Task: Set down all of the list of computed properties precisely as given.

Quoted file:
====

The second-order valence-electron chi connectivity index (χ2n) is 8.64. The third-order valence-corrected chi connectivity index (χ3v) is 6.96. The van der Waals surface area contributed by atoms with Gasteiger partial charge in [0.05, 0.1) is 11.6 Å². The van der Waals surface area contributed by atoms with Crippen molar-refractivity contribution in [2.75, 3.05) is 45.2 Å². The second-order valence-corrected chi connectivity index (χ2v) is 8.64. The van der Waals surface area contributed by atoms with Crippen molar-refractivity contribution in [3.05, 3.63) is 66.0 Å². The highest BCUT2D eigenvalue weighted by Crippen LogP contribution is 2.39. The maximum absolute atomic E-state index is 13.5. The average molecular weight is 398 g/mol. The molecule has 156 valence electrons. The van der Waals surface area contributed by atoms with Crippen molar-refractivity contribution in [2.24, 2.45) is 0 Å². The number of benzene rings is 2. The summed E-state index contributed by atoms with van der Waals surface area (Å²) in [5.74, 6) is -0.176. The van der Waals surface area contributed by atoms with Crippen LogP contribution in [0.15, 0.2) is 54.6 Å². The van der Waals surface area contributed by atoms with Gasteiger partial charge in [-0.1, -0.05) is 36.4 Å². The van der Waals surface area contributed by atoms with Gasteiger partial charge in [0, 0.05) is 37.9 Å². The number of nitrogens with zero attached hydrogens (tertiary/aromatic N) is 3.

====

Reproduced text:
The second-order valence-electron chi connectivity index (χ2n) is 8.64. The third-order valence-corrected chi connectivity index (χ3v) is 6.96. The van der Waals surface area contributed by atoms with Gasteiger partial charge in [0.05, 0.1) is 11.6 Å². The van der Waals surface area contributed by atoms with Crippen molar-refractivity contribution in [2.75, 3.05) is 45.2 Å². The second-order valence-corrected chi connectivity index (χ2v) is 8.64. The van der Waals surface area contributed by atoms with Crippen molar-refractivity contribution in [3.05, 3.63) is 66.0 Å². The highest BCUT2D eigenvalue weighted by Crippen LogP contribution is 2.39. The maximum absolute atomic E-state index is 13.5. The average molecular weight is 398 g/mol. The molecule has 156 valence electrons. The van der Waals surface area contributed by atoms with Crippen molar-refractivity contribution in [2.24, 2.45) is 0 Å². The number of benzene rings is 2. The summed E-state index contributed by atoms with van der Waals surface area (Å²) in [5.74, 6) is -0.176. The van der Waals surface area contributed by atoms with Crippen LogP contribution in [0.15, 0.2) is 54.6 Å². The van der Waals surface area contributed by atoms with Gasteiger partial charge in [-0.1, -0.05) is 36.4 Å². The van der Waals surface area contributed by atoms with Gasteiger partial charge in [0, 0.05) is 37.9 Å². The number of nitrogens with zero attached hydrogens (tertiary/aromatic N) is 3.